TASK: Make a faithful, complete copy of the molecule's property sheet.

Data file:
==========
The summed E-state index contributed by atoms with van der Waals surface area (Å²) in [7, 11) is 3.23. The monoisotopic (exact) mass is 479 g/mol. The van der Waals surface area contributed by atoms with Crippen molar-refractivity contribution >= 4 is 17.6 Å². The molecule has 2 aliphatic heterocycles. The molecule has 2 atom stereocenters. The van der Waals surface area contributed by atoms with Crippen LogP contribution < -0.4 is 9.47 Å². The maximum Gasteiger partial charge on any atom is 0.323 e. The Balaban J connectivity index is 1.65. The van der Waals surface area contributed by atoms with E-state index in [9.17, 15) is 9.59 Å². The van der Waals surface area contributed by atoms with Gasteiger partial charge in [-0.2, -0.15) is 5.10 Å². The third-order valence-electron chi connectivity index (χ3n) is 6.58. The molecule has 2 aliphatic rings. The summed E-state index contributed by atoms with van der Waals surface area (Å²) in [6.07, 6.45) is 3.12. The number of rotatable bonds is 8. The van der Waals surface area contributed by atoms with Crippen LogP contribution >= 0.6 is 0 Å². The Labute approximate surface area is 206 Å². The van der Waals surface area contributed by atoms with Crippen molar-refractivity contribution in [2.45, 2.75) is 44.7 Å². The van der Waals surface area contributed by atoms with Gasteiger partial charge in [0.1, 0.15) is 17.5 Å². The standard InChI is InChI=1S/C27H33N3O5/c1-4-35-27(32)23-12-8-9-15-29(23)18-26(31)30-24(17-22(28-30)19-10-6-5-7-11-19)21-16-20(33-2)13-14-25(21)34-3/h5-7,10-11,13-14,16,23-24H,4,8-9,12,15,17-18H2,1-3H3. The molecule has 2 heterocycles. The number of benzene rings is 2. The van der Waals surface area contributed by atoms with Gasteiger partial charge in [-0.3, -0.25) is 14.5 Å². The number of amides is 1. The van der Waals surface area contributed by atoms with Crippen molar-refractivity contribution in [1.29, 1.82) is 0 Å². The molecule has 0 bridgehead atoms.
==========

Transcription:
The summed E-state index contributed by atoms with van der Waals surface area (Å²) in [7, 11) is 3.23. The monoisotopic (exact) mass is 479 g/mol. The van der Waals surface area contributed by atoms with Crippen molar-refractivity contribution >= 4 is 17.6 Å². The molecule has 2 aliphatic heterocycles. The molecule has 2 atom stereocenters. The van der Waals surface area contributed by atoms with Crippen LogP contribution < -0.4 is 9.47 Å². The maximum Gasteiger partial charge on any atom is 0.323 e. The Balaban J connectivity index is 1.65. The van der Waals surface area contributed by atoms with E-state index in [9.17, 15) is 9.59 Å². The van der Waals surface area contributed by atoms with Gasteiger partial charge in [-0.2, -0.15) is 5.10 Å². The third-order valence-electron chi connectivity index (χ3n) is 6.58. The molecule has 2 aliphatic rings. The summed E-state index contributed by atoms with van der Waals surface area (Å²) in [6.07, 6.45) is 3.12. The number of rotatable bonds is 8. The van der Waals surface area contributed by atoms with Crippen LogP contribution >= 0.6 is 0 Å². The Labute approximate surface area is 206 Å². The van der Waals surface area contributed by atoms with Crippen molar-refractivity contribution in [2.45, 2.75) is 44.7 Å². The van der Waals surface area contributed by atoms with Gasteiger partial charge in [0.1, 0.15) is 17.5 Å². The standard InChI is InChI=1S/C27H33N3O5/c1-4-35-27(32)23-12-8-9-15-29(23)18-26(31)30-24(17-22(28-30)19-10-6-5-7-11-19)21-16-20(33-2)13-14-25(21)34-3/h5-7,10-11,13-14,16,23-24H,4,8-9,12,15,17-18H2,1-3H3. The molecule has 2 heterocycles. The number of benzene rings is 2. The van der Waals surface area contributed by atoms with Gasteiger partial charge in [-0.3, -0.25) is 14.5 Å². The number of amides is 1. The van der Waals surface area contributed by atoms with Crippen molar-refractivity contribution in [1.29, 1.82) is 0 Å². The molecule has 0 bridgehead atoms.